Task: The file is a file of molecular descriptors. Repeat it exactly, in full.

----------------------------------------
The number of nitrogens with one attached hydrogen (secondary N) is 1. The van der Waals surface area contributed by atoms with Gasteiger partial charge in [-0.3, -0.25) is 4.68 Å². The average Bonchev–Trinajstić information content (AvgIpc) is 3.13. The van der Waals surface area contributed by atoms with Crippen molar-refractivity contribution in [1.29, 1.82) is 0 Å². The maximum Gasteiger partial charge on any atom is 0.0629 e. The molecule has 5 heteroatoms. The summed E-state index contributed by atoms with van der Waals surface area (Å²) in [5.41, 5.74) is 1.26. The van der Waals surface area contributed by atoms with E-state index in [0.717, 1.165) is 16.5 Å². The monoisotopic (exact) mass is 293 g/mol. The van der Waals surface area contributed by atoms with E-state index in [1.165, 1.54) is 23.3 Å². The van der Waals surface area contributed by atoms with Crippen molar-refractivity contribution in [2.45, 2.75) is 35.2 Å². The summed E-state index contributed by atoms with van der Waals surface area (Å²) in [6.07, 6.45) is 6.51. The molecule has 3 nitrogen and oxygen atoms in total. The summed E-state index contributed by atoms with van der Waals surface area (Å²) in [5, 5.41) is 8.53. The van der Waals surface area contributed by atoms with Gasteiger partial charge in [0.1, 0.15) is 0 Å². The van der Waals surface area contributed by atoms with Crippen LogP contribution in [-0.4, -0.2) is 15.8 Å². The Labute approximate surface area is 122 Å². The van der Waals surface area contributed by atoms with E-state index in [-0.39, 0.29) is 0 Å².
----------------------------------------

The number of nitrogens with one attached hydrogen (secondary N) is 1. The van der Waals surface area contributed by atoms with Gasteiger partial charge in [-0.3, -0.25) is 4.68 Å². The average Bonchev–Trinajstić information content (AvgIpc) is 3.13. The van der Waals surface area contributed by atoms with Crippen molar-refractivity contribution in [1.29, 1.82) is 0 Å². The maximum Gasteiger partial charge on any atom is 0.0629 e. The molecule has 5 heteroatoms. The summed E-state index contributed by atoms with van der Waals surface area (Å²) in [5.41, 5.74) is 1.26. The van der Waals surface area contributed by atoms with E-state index in [0.717, 1.165) is 16.5 Å². The monoisotopic (exact) mass is 293 g/mol. The van der Waals surface area contributed by atoms with E-state index in [1.165, 1.54) is 23.3 Å². The van der Waals surface area contributed by atoms with Crippen molar-refractivity contribution in [2.45, 2.75) is 35.2 Å². The summed E-state index contributed by atoms with van der Waals surface area (Å²) in [6.07, 6.45) is 6.51. The molecule has 3 nitrogen and oxygen atoms in total. The summed E-state index contributed by atoms with van der Waals surface area (Å²) in [5, 5.41) is 8.53. The van der Waals surface area contributed by atoms with Gasteiger partial charge in [0.1, 0.15) is 0 Å². The van der Waals surface area contributed by atoms with Crippen LogP contribution in [-0.4, -0.2) is 15.8 Å². The Labute approximate surface area is 122 Å². The van der Waals surface area contributed by atoms with E-state index in [-0.39, 0.29) is 0 Å².